Something For Everybody CD
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Something For Everybody
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Vinyl, 19 Jul 2010
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Something for Everybody is Devo's ninth studio album, and comes after a 20 year absence since the last effort from the American new wave legends. The album was a long time in coming for Devo fans, being the first since 1990s Smooth Noodle Maps. Something for Everybody features guest appearances by Santigold and the Teddy Bears and is produced by the Bird and the Bee's Greg Kurstin.
When they first appeared in the late-70s wearing boiler suits and spud boy hats, a mix of punk guitars and cutting edge electronics, sporting the patronage of both Brian Eno and David Bowie, Akron, Ohio's Devo seemed as much a mysterious cult as a band. Their vision of the future–that as the human race evolved society was regressing, or something–was as thought-provoking as Kraftwerk's man/machine debate, but possibly because of the eccentric headwear and ironic lyrics, nobody quite saw Devo in the same exalted light as the funky Germans.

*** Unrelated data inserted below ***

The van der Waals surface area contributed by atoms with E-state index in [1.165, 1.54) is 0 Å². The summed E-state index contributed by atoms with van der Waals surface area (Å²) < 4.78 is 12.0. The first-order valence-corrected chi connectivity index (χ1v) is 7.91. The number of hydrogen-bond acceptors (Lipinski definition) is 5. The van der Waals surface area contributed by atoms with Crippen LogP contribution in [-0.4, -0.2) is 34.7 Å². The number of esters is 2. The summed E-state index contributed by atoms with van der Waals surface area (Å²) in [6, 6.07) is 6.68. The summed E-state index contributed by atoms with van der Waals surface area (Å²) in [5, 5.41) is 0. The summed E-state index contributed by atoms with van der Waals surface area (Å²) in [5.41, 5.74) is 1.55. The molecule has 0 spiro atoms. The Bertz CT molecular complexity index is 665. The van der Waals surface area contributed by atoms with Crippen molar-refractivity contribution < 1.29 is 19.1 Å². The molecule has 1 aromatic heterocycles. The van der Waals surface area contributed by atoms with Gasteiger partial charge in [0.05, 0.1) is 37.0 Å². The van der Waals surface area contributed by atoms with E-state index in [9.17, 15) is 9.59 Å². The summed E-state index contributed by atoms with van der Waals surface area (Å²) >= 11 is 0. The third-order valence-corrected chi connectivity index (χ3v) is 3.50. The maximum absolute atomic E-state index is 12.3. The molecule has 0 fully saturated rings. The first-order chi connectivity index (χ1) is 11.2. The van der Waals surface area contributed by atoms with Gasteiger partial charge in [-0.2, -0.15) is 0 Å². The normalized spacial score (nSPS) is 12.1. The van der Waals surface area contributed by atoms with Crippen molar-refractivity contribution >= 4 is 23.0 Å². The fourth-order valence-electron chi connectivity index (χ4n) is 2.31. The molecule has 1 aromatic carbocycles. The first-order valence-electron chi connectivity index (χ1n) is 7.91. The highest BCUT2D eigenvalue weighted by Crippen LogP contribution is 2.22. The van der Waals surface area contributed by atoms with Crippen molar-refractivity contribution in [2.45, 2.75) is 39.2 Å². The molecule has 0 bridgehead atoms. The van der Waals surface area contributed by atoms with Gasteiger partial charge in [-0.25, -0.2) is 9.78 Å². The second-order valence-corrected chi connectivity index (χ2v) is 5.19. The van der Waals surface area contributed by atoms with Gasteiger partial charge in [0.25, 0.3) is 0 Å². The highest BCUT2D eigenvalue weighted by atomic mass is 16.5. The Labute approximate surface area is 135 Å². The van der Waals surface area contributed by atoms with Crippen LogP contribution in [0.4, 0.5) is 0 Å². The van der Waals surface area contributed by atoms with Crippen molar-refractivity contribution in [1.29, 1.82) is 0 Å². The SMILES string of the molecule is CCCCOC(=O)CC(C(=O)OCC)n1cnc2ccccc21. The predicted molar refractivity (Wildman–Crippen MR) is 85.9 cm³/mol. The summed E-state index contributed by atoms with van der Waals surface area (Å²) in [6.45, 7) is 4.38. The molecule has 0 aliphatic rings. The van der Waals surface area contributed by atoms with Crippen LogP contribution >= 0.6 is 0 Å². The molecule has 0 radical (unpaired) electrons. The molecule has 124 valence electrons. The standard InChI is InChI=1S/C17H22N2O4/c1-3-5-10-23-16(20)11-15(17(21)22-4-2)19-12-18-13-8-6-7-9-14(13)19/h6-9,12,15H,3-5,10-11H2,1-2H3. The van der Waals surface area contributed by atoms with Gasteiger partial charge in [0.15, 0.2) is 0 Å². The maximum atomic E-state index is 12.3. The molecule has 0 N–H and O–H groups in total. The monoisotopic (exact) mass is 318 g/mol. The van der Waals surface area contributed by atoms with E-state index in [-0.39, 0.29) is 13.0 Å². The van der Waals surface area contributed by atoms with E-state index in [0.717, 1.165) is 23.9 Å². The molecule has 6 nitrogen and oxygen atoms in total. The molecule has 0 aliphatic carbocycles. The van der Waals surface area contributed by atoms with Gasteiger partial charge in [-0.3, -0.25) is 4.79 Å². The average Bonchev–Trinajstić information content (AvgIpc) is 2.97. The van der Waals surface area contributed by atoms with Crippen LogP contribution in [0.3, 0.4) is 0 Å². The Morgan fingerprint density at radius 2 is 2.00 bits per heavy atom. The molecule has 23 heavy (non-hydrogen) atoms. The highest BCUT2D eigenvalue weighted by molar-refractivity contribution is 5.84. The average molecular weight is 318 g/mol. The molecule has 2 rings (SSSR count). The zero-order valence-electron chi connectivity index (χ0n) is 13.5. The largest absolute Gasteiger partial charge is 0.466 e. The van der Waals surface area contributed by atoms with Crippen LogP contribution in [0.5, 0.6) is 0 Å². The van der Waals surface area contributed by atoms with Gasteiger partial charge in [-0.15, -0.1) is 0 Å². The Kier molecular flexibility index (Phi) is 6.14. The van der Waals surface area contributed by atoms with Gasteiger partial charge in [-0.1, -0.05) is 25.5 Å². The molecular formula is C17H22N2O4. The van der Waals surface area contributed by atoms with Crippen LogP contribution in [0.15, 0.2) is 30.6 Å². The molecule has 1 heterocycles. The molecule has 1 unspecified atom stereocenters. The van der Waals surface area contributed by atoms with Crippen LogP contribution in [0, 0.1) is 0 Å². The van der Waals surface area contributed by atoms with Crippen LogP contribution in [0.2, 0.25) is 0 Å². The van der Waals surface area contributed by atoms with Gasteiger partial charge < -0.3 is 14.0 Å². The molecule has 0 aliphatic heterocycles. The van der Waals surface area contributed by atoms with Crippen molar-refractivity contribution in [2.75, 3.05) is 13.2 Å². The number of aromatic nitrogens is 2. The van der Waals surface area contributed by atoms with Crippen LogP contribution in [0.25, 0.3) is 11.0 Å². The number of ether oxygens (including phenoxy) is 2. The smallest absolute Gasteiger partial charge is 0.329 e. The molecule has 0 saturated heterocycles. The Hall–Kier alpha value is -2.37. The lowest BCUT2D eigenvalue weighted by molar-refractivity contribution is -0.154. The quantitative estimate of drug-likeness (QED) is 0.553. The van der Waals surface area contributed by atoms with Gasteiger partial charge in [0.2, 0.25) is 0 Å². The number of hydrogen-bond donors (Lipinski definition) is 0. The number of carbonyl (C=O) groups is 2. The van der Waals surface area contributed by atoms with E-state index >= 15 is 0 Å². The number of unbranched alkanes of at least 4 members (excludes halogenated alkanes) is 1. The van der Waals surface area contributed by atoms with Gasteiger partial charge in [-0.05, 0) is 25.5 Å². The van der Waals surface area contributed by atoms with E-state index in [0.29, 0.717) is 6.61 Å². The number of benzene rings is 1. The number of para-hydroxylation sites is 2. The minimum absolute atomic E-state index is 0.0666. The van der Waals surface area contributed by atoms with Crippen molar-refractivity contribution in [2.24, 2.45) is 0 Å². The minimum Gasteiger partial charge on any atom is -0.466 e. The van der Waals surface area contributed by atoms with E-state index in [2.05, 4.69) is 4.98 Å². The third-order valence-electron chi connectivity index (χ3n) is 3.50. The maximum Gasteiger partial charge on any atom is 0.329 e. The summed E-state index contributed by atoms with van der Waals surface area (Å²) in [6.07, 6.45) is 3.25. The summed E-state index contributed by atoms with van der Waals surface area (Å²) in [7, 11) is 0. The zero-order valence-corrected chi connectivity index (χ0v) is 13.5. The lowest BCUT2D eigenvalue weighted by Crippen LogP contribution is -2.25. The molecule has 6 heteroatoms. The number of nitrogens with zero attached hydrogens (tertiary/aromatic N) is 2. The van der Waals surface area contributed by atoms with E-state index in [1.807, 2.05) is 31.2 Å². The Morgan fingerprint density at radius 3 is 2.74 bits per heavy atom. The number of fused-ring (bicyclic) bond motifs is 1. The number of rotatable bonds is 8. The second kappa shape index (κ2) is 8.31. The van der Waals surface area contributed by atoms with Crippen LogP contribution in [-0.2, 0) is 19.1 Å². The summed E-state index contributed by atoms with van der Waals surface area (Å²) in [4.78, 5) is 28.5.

Twenty years after their last album of original material, 1990's poor Smooth Noodle Maps, and 30 years after they released anything even the most dedicated fan could make a convincing case for, they once again return to chart the downfall of the American Dream.
Something for Everyone isn't a return to the halcyon days, but neither is it a deluded grasp for relevance, their sonic instincts still intact, the wheezy synths and buzzing guitars sharp and modern. Lead track and single Fresh sounds as perky as anything in their canon, with What We Do and Step Up only shades behind it; but too often it's an inconsistent world of quirk over content.
Please Baby Please is an unappealing mixture of Antmusic and cult 60s garage nutjobs The Monks, while Mind Games is something you never really want to hear–a Devo 'love' song filled with observations like "trying on dresses half her size". References to day-glo skies, hybrid cars and the robotic vapidity of modern America litter the other tracks and overshadow even Later Is Now, the one true return to old form.